But I’m clearer on that now. I’ve learned that the approach is pretty casual. In just the three cookbooks I referred to on Southwestern cooking, there were several variations. The point seems to be simply to get the rawness out of the tomatillos. And a few ways to do that are by:

…placing the tomatillos, whole, and still in their papery husks, onto a dry skillet over medium heat, turning them as they get some charred and softened spots (the approach I used last week). I’m sure no rules would be broken if you removed the husks first, and then pan-roasted.

…peeling away the husks, rinsing the tomatillos to remove some of the stickiness, and then placing them whole or chopped into boiling water to parboil for one to three minutes.

…tossing the tomatillos, husks and all, into boiling water to parboil, and removing the husks after draining.

Because I was doing a green sauce, I decided to parboil this time, to not have the browner, charred parts from pan-roasting, just to keep a greener sauce.

Into a pot of boiling water, I added some salt; then one and a half pounds of tomatillos, which I had husked, rinsed, and cored (don’t know if the coring was necessary, since it softens in the water anyway, but I was following the guidelines from a recipe, so, yes, that is another variation!); and four jalapenos, from which I’d removed the stems, but otherwise tossed in whole (the recipe had suggested five. I felt more comfortable at the heat level of four, since seeds were going in, too. Of course, this is personal preference time.).

I brought the water back to a boil, let them cook for a couple of minutes, and then drained them.

I dried out that pot, and then heated enough oil to coat the bottom. To that I added one chopped white onion and seven chopped garlic cloves. As I roughly chopped the jalapenos and tomatillos, I added those to the pan, and let everything cook together for about five minutes.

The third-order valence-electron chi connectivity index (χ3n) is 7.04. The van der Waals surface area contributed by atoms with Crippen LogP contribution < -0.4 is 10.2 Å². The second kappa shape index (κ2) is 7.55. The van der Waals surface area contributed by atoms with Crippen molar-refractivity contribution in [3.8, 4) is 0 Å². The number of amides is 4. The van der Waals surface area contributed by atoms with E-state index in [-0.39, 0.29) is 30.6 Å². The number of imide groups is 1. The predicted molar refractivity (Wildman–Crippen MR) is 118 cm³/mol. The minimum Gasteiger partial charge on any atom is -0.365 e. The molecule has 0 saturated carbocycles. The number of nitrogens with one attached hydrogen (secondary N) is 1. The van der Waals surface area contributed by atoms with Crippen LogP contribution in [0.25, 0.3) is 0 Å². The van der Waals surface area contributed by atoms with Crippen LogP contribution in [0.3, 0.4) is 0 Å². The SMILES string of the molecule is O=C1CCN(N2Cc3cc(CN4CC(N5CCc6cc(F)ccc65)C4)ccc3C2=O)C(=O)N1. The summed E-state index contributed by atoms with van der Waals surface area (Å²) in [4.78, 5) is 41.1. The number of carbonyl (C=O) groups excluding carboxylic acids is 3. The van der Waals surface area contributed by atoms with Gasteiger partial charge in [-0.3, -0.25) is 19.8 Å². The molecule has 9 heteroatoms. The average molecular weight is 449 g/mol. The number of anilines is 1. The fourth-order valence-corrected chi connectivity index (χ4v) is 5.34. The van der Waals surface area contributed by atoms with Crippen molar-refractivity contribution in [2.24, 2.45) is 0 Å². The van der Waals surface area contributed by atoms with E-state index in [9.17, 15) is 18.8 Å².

Then I took out my stick blender and carefully puréed it all. (Instead of using a stick blender, this could, of course, be puréed in a blender.) I liked the consistency after puréeing, and could’ve stopped there, as in one of the recipes I’d referred to. But I decided to add vegetable stock, as a couple other versions suggested. I added just over two cups of broth, and let that simmer for a good 20 minutes, so it cooked down some and thickened.

I added salt and pepper, and about a quarter-cup of chopped cilantro.

This sauce has a beautiful play of greens, and good, even heat.

For dinner that night, we drizzled it over fried eggs and sliced avocados, with corn tortillas on the side. The eggs and avocados were a good balance to the heat of the salsa verde.

The next day I drizzled it over a broccoli risotto I made. That was nice, too!

Still have a nice amount of salsa verde left, so I’m thinking enchiladas tonight.

Simple Salsa with Tomatillos

tomatillos 1 5.4.13There was a small basket of them displayed. The sign said “New.” Distinguishable from green tomatoes because of their papery overskirts, the newly arrived tomatillos looked so appealing that I took five of them home.

I always like the idea of tomatillos, but whenever I buy them, it’s like the first time all over again. I’ll vaguely remember that you should pre-cook them a little, and then refer to a cookbook or two for the preferred methods for that.

The thing is I’m drawn to them because I like Tex-Mex flavors. I’ve bought tomatillos in the past, and my husband has absorbed them into his chilis. I’m sure I’ve done something with them myself, but I truly don’t remember.

This time, though, they were mine. And I was happy to make a basic salsa.

Tomatillos have a light flavor, and are a little tart. One cookbook suggested to remove the papery husks, rinse off any stickiness, chop into large pieces and parboil for just a minute. Another cookbook suggested “roasting” the tomatillos on a dry skillet over medium heat, to gently char them.

I decided to go with the second suggestion. I just liked the idea of some browning. Took maybe ten minutes, turning them over as areas got some softened, dark spots. They don’t cook all the way through in those few minutes. I think it takes some of the sharpness from them.

Then it’s just chopping and combining. I diced up the tomatillos. To that, I added half a medium-sized onion, diced. I chopped a generous handful of cilantro and tossed that in, along with a minced jalapeno pepper. I seasoned with salt and pepper.

That’s it.

The combination of the greens and whites was beautiful, as was the combination of flavors.tomatillos 2 5.4.13 The tomatillos were a mix of softer and firmer textures, because of the pan-roasting, and kept that mix of lightness and tartness in their flavor. Cilantro brought the citrusy notes, and the onion and jalapeno some heat and bite.

Perfect, of course, with tortilla chips.

We ate it all in one sitting!